That’s when I became curious and that defined the direction I was going to go. It wasn’t going to be Rock and Roll; it wasn’t going to be Jazz. I’d sort of dabbled in flamenco because it was hard. I wanted to play a hard guitar that was really passionate.

I’d heard Big Bill Broonsy playing blues guitar and that was really passionate and I loved that. I got every record that I could get of Big Bill Broonsy and learned it. I couldn’t sing the blues but I could play it. Any kind of passionate guitar I was really interested in although I was never going to sing the blues, ever and I learned to play guitar like Elizabeth Cotton who wrote Freight Train.

I bought her record and learnt the whole thing. I worked out from the notes how to tune my guitar to the record and then figured out what she was playing, so I was able to play the entire record. On two of the tracks, she played a banjo so I went out and bought a banjo and figured out how to play what she was playing on the banjo.

I think the turning point and shining light was seeing a Norfolk Fisherman called Sam Larner at the Ballads and Blues. He was electrifying, he sang and he enjoyed himself and he was 80 years old and he just knocked everybody completely sideways. Ewan McColl just completely sacrificed himself to promoting Sam Larner to the audience; it was absolutely brilliant I don’t think Ewan sang a song all night.

Ewan just gave the audience Sam Larner, he organised the programme and then delivered what he considered to be the coupe-de-grace at the end of the night, this version of the song called Henry Martin that Sam Larner had with the world’s weirdest tune. Now I love the tune, now I think it’s a fantastic tune but at the time I thought it broke every single rule that I ever thought was a rule, but there it was, this old bloke sang the song with real conviction about a pirate sinking this ship. It was electrifying and I went away completely wide eyed just full of this guy. I can’t believe I was ever going to do anything else after seeing that.

I went down to this place called the Troubadour in Earls Court and saw this guy wrestling with what looked like to be an octopus in his lap, it was Seamus Ennis playing the Uilleann Pipes. I watched in wonder as this guy played these things, sitting down, not blowing them but playing them under his arm. His elbow is doing everything and playing chords and Christ knows what. Then he would put it down and play the whistle, then he’d sing, then he would tell a story, and when he sang it was the weirdest singing I had ever heard, in fact he just was completely riveting.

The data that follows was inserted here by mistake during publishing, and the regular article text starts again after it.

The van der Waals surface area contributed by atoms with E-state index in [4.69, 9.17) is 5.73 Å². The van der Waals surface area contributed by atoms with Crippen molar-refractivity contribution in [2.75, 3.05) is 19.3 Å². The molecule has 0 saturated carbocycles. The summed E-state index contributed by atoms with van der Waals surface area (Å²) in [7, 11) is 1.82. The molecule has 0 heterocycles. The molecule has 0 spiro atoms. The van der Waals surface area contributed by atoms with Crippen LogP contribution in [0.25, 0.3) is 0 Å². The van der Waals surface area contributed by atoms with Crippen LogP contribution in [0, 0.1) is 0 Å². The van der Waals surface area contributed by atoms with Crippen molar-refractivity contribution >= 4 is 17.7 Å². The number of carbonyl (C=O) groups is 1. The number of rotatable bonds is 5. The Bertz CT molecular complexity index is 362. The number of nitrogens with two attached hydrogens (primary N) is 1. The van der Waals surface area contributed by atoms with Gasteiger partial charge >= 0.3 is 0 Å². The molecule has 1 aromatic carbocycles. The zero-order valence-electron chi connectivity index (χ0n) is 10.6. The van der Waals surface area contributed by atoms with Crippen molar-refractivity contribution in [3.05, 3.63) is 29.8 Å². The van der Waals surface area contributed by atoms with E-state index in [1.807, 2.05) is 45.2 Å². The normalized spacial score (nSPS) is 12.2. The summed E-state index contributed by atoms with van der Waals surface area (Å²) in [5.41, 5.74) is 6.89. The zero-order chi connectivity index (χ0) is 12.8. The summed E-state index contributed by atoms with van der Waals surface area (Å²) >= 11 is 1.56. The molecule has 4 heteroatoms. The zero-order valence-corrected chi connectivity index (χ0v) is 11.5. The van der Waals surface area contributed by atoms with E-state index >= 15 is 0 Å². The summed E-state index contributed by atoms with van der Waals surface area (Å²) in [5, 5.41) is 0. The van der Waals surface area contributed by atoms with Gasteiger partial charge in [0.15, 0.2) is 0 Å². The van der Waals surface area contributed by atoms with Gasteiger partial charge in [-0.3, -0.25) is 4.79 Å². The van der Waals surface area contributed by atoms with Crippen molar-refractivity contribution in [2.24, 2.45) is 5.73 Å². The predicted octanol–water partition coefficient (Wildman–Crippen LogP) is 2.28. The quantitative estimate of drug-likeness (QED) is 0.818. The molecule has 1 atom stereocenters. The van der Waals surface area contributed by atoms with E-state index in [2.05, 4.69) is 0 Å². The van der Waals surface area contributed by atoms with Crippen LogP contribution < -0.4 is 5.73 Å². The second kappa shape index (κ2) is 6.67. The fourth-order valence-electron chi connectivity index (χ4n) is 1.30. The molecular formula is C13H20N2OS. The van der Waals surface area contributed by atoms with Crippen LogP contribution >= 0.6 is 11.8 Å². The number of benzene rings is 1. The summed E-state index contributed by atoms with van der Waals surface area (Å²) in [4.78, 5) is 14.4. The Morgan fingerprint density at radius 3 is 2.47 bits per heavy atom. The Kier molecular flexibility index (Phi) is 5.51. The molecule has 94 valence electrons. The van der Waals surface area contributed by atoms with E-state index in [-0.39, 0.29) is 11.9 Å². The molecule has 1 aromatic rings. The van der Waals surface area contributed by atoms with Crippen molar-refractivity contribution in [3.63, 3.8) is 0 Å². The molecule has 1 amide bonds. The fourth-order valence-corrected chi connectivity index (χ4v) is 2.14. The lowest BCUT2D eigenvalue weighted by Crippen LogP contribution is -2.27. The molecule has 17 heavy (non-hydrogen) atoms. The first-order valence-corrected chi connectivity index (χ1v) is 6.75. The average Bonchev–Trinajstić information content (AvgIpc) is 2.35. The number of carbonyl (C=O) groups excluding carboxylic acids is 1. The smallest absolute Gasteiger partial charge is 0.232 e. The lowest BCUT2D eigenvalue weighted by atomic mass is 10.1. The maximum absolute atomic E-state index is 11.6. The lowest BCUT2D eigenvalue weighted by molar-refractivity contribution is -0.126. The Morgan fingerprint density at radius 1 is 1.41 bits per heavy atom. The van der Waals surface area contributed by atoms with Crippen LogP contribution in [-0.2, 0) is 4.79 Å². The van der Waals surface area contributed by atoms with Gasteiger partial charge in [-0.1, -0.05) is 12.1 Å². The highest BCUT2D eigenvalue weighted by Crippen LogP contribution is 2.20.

Then I saw Jeannie Robertson who had one of those commanding voices that grabbed you by the scruff of the neck for 12 minutes. My life was never the same again.

Folkmaster: What luxury would you take with you to a desert Island?

Cheap gramophone record, Shakespeare and a bibleÉNo I would probably want to have my guitar or some kind of musical instrument.

Folkmaster: We would let you have that anyway. What other luxury would you take? Joanna Lumley??

I don’t think Joanna Lumley would be interested in me, especially on a desert Island with nobody else around. She’s so smart and so clever. I love seeing intelligent people who also have a sense of fun.

Folkmaster: We never got an answer to this question as we went off on a Richard and Judy tangent and spent the next few minutes discussing how fabulous Joanna Lumley was. For all our readers outside the UK Richard and Judy is a daytime UK chat show.

It was time to move on – 3 grown men talking about Joanna Lumley in the confines of a hotel room was a recipe for disaster!

Folkmaster: What’s your favourite track and have you one in particular that sticks out?

Well I love New York Mine Disaster because of the fiddle solo Eliza put on it. That fiddle solo is unimaginably good. Some of the stuff I did with Dave I’m really, really happy with. I love that live version of Byker Hill, I’m really happy that we got that down on Life and Limb. I like Lucy Wan on Skin and Bone, as it’s something I have known for 25 years. I recorded it when I had known it for only three and a half weeks, which was a huge blunder. To come back to it 25 years later and get a hold of it is really gratifying.

I love the Brass Monkey stuff, I haven’t got a particular favourite, I loved doing that first Brass Monkey album. I like the second one as well but the first one is very special. My first Steeleye Span Album Please To See The King gives me an enormous buzz. It’s not the best music anybody ever played nor was it the best recording that was ever produced. The guy who was producing it, Sandy didn’t know what to do because he didn’t have drums to built it around. He had always worked with drums or with soloists. The idea of an electric band operating without a drummer he found utterly bewildering.